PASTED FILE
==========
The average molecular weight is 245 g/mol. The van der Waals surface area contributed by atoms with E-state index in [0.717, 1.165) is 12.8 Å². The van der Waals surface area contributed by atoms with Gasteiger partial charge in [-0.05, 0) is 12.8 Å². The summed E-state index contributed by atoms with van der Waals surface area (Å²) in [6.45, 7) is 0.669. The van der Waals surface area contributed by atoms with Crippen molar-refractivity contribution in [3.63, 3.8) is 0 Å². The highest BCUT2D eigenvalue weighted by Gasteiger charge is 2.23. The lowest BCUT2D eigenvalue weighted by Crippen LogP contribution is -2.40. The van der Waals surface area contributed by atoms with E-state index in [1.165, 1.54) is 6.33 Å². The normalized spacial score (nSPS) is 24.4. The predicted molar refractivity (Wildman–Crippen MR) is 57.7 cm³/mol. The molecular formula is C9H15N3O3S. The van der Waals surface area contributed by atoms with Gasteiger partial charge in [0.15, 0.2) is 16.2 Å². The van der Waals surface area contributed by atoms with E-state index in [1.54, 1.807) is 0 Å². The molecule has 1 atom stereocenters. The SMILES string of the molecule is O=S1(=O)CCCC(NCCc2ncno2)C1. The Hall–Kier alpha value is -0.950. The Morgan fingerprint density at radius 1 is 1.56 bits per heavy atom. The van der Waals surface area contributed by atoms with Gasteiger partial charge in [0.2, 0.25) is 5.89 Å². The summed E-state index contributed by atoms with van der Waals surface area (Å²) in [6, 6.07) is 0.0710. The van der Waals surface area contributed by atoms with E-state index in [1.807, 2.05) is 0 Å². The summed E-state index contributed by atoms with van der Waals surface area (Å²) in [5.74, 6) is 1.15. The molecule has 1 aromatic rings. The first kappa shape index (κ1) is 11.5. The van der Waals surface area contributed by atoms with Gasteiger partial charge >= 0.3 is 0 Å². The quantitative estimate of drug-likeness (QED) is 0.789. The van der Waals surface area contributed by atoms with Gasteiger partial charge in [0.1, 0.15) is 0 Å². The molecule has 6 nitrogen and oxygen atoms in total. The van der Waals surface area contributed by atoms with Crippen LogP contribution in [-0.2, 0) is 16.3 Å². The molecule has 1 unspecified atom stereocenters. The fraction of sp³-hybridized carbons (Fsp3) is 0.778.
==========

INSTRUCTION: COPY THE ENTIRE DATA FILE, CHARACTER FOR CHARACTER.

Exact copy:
The average molecular weight is 245 g/mol. The van der Waals surface area contributed by atoms with E-state index in [0.717, 1.165) is 12.8 Å². The van der Waals surface area contributed by atoms with Gasteiger partial charge in [-0.05, 0) is 12.8 Å². The summed E-state index contributed by atoms with van der Waals surface area (Å²) in [6.45, 7) is 0.669. The van der Waals surface area contributed by atoms with Crippen molar-refractivity contribution in [3.63, 3.8) is 0 Å². The highest BCUT2D eigenvalue weighted by Gasteiger charge is 2.23. The lowest BCUT2D eigenvalue weighted by Crippen LogP contribution is -2.40. The van der Waals surface area contributed by atoms with E-state index in [1.165, 1.54) is 6.33 Å². The normalized spacial score (nSPS) is 24.4. The predicted molar refractivity (Wildman–Crippen MR) is 57.7 cm³/mol. The molecular formula is C9H15N3O3S. The van der Waals surface area contributed by atoms with Gasteiger partial charge in [0.15, 0.2) is 16.2 Å². The van der Waals surface area contributed by atoms with E-state index in [1.54, 1.807) is 0 Å². The molecule has 1 atom stereocenters. The SMILES string of the molecule is O=S1(=O)CCCC(NCCc2ncno2)C1. The Hall–Kier alpha value is -0.950. The Morgan fingerprint density at radius 1 is 1.56 bits per heavy atom. The van der Waals surface area contributed by atoms with Gasteiger partial charge in [0.2, 0.25) is 5.89 Å². The summed E-state index contributed by atoms with van der Waals surface area (Å²) in [6, 6.07) is 0.0710. The van der Waals surface area contributed by atoms with E-state index in [1.807, 2.05) is 0 Å². The summed E-state index contributed by atoms with van der Waals surface area (Å²) in [5.74, 6) is 1.15. The molecule has 1 aromatic rings. The first kappa shape index (κ1) is 11.5. The van der Waals surface area contributed by atoms with Gasteiger partial charge >= 0.3 is 0 Å². The quantitative estimate of drug-likeness (QED) is 0.789. The van der Waals surface area contributed by atoms with Gasteiger partial charge in [0.1, 0.15) is 0 Å². The molecule has 6 nitrogen and oxygen atoms in total. The van der Waals surface area contributed by atoms with Crippen LogP contribution in [-0.2, 0) is 16.3 Å². The molecule has 1 unspecified atom stereocenters. The fraction of sp³-hybridized carbons (Fsp3) is 0.778.